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Sunday, 12 August 2018

CLOSING SOON: internet auction

The Internet auction at      closes on 17 August

With lots of people on holiday (and maybe without smartphones), there are still many Lots which have no bids. There may be a chance to get them cheap.

I have contributed material to the sections for Armenia, Azerbaijan, Crete, Georgia, Latvia, Lithuania, Poland, Romania,  Russia (most sections), Transcaucasia and Ukraine. I am also responsible for the wide range of Latin America bulk lots. In total, I have over 300 lots in this auction.

Take a look at this well-established, trustworthy auction

Monday, 6 August 2018

Latvian Soviet Federative Socialist Republic 1919 - 1920

Someone once said to me that postal history collectors are really stamp collectors in disguise.

Part of the evidence, the fact that pre-philatelic mail trades at a huge discount on the prices achieved for early franked mail even when the cancellations, the routes, etc are very much the same. In addition, pre-philatelic mail is often in excellent condition because dealers and collectors have not been adding their pencil notes, their hinges, and their autographs for the past 150 years or more.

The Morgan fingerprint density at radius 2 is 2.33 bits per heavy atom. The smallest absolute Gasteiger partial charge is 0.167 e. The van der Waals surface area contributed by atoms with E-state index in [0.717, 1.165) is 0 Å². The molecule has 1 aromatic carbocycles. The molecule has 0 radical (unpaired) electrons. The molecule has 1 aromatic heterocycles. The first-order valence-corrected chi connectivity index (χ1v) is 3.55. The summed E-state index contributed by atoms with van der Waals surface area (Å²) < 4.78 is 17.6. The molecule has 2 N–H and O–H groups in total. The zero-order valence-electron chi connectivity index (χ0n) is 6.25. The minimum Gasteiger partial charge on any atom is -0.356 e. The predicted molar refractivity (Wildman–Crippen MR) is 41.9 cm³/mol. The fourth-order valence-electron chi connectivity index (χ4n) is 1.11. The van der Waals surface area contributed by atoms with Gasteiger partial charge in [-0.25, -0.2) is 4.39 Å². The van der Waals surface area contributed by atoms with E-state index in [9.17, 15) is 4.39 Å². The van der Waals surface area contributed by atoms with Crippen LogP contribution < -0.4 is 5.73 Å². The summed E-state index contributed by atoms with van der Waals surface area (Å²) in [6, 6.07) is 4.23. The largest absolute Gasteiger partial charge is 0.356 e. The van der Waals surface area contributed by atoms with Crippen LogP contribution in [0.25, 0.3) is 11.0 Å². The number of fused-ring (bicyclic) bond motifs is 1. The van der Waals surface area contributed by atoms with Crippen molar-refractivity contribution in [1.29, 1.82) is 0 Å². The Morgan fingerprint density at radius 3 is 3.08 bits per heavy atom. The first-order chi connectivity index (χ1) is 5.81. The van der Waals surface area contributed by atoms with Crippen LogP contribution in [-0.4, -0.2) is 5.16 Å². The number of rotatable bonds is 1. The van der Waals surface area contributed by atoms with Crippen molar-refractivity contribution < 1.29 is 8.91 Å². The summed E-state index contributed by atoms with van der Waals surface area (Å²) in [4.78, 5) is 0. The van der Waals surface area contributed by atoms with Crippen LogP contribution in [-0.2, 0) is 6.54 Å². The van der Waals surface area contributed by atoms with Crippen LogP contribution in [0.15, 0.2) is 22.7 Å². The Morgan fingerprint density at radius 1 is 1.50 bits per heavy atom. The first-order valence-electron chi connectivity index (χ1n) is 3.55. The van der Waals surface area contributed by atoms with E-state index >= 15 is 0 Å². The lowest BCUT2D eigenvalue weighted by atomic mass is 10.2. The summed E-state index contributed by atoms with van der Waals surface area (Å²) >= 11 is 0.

More evidence is in the fact that big areas of postal history are neglected because the stamps on the covers are the wrong sort of stamps. Collectors who supposedly specialise in the Russian Soviet Federative Socialist Republic (RSFSR) of 1917 – 23 generally show very little interest in the period 1917 -21 when mail continued to be franked with Imperial adhesives. Likewise, collectors of early post-Imperial Latvia want to see Rising Suns on their postal history, not Imperial stamps.

But from 1917 to January 1920, there also existed Bolshevik-controlled areas of Latvia and even a Latvian Socialist Soviet Republic, with is capital first in Riga from January until May 1919, then in Dvinsk [Daugavpils] and finally in Rezhitsa [Rezekne] where a new Cyrillic canceller was used which included the word “Latvia” rather than old Imperial “Lifland”.

It’s true that it requires a bit of work to establish what is and isn’t Bolshevik mail and also to get over the fact that much of what exists was seriously damaged by The Cutter - a post office clerk employed in Riga to clip stamps on Money Transfers and Parcel Cards and who took an utterly pointless job very seriously.